Sorry this post is a little late – I am almost done submitting the text of my guidebook to my designer and my recipe gurus Anthony and Ignatius are pulling together some awesome local, simple and healthy recipes for the book. Will keep you posted.
In the meantime, I became mildly addicted to this stuff last week. First, you have to really like the taste of black sesame, which I definitely do. In fact, I think I like it more than chocolate, which I know is weird but I find those gooey glutinous rice things with black sesame really satisfying. Anyway, if you like black sesame without too much sugar, and some really good stuff thrown in, I recommend giving this stuff a try. Its like instant oatmal, minus those weird faux apple pieces.
So, why is black sesame so good for you? According to Western medicine, you can count on it as a good source of minerals calcium (bone health) and magnesium (helps regulate blood pressure), as well as copper (anti-inflammatory) and zinc (boosts immunity). Its also a good source of phytosterols, which help lower blood cholesterol levels and reduces the risk of developing certain kids of cancer. The TCM folks also support it for reinforcing blood, improving eye sight, acting as a laxative, promoting milk production in lactating mamas, promoting hair growth and preventing aging. I also read that it stops graying of the hair. I can not attest to that.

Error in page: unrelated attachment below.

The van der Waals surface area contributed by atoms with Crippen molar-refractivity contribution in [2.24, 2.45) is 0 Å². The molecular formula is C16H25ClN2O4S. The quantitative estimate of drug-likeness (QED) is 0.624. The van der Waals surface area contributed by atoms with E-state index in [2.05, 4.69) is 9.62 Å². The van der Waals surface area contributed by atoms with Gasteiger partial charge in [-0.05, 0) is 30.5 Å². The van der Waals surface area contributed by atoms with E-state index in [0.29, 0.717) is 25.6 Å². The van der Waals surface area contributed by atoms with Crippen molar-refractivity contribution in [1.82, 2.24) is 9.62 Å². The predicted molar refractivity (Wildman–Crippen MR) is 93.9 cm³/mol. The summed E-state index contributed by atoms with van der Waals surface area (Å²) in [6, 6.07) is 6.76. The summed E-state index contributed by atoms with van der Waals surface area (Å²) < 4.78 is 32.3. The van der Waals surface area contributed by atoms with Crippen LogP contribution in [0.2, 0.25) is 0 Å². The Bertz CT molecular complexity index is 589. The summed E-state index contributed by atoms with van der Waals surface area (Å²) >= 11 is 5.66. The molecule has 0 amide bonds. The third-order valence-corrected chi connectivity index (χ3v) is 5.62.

So, back to my cereal situation – this product not only has black sesame, it also contains cashew nuts, walnuts, sunflower seeds, pumpkin seeds, brown rice, barley, buckwheat, oats, millet, lotus seeds, gorgon fruit and red job’s tears. These Taiwanese health food manufacturers don’t mess around. That is some serious nutrition. They also add some sugar so its pretty tasty, although, they claim, it contains only 170 calories for one packet. One of my girls liked it mixed with plain oatmeal, the other wouldn’t touch it with a ten-foot pole. I finished the rest of the box and would probably buy it again, available at City Shop and anywhere else Taiwanese health food products are sold.
What’s up next? Green tea pumpkin seeds…